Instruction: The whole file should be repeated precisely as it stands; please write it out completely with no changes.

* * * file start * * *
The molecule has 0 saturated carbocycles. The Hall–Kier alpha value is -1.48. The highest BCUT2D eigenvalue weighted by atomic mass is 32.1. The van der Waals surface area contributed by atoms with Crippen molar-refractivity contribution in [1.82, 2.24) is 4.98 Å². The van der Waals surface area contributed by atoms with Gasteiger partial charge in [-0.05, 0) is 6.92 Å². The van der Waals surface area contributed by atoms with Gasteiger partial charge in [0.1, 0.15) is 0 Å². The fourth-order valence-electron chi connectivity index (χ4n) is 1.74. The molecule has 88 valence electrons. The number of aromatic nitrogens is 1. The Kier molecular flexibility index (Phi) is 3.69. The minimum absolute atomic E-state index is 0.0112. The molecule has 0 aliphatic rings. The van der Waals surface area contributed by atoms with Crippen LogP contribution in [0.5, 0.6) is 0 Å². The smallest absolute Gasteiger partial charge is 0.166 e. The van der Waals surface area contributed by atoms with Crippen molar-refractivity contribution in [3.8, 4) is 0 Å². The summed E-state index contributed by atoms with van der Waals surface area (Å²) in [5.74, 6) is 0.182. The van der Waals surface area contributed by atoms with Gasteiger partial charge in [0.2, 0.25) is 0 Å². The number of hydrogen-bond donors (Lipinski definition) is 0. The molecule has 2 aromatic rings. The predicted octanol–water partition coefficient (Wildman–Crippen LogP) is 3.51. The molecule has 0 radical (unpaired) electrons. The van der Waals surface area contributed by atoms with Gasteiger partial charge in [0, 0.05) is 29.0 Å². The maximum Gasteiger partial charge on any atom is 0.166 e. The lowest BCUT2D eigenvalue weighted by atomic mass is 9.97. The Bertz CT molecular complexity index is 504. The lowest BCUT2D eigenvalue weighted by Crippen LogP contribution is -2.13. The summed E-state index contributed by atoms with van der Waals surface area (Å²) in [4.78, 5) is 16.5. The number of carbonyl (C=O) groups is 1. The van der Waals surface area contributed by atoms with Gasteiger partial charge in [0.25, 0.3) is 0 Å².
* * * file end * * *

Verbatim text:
The molecule has 0 saturated carbocycles. The Hall–Kier alpha value is -1.48. The highest BCUT2D eigenvalue weighted by atomic mass is 32.1. The van der Waals surface area contributed by atoms with Crippen molar-refractivity contribution in [1.82, 2.24) is 4.98 Å². The van der Waals surface area contributed by atoms with Gasteiger partial charge in [-0.05, 0) is 6.92 Å². The van der Waals surface area contributed by atoms with Gasteiger partial charge in [0.1, 0.15) is 0 Å². The fourth-order valence-electron chi connectivity index (χ4n) is 1.74. The molecule has 88 valence electrons. The number of aromatic nitrogens is 1. The Kier molecular flexibility index (Phi) is 3.69. The minimum absolute atomic E-state index is 0.0112. The molecule has 0 aliphatic rings. The van der Waals surface area contributed by atoms with Crippen LogP contribution in [0.5, 0.6) is 0 Å². The smallest absolute Gasteiger partial charge is 0.166 e. The van der Waals surface area contributed by atoms with Crippen molar-refractivity contribution in [3.8, 4) is 0 Å². The summed E-state index contributed by atoms with van der Waals surface area (Å²) in [5.74, 6) is 0.182. The van der Waals surface area contributed by atoms with Gasteiger partial charge in [0.2, 0.25) is 0 Å². The number of hydrogen-bond donors (Lipinski definition) is 0. The molecule has 2 aromatic rings. The predicted octanol–water partition coefficient (Wildman–Crippen LogP) is 3.51. The molecule has 0 radical (unpaired) electrons. The van der Waals surface area contributed by atoms with Gasteiger partial charge in [0, 0.05) is 29.0 Å². The maximum Gasteiger partial charge on any atom is 0.166 e. The lowest BCUT2D eigenvalue weighted by atomic mass is 9.97. The Bertz CT molecular complexity index is 504. The lowest BCUT2D eigenvalue weighted by Crippen LogP contribution is -2.13. The summed E-state index contributed by atoms with van der Waals surface area (Å²) in [4.78, 5) is 16.5. The number of carbonyl (C=O) groups is 1. The van der Waals surface area contributed by atoms with Gasteiger partial charge in [0.25, 0.3) is 0 Å².